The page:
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    Substituted Judgment, Best Interests, and the Need for Best Respect.Susan R. Martyn - 1994 - Cambridge Quarterly of Healthcare Ethics 3 (2):195-208.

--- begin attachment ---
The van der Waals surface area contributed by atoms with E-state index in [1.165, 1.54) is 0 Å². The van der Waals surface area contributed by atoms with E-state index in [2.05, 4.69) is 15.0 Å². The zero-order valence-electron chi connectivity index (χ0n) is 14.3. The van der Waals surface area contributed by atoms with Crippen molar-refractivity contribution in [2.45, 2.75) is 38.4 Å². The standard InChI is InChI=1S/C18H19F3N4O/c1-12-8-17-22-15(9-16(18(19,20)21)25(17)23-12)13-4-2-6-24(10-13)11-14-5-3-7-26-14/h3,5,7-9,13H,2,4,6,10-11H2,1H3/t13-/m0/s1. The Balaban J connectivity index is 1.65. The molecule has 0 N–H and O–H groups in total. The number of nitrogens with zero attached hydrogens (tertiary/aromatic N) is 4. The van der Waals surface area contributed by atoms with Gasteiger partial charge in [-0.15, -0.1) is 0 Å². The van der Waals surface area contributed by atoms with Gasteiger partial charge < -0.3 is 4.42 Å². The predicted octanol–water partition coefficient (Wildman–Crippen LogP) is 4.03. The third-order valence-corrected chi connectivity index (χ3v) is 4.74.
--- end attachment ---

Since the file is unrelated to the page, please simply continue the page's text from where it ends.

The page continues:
Perhaps the most troublesome medical decisionmaking cases facing state courts concern serious healthcare decisions involving patients with severe or profound retardation. The courts who face this issue encounter a difficult dilemma. A decision to terminate a medical treatment of a dependent, vulnerable person requires considerable solicitude. Allowing a helpless person to die sooner than is medically possible directly conflicts with that person's most basic right – the right to live. However, continuing treatment in the face of terminal illness may not (...)
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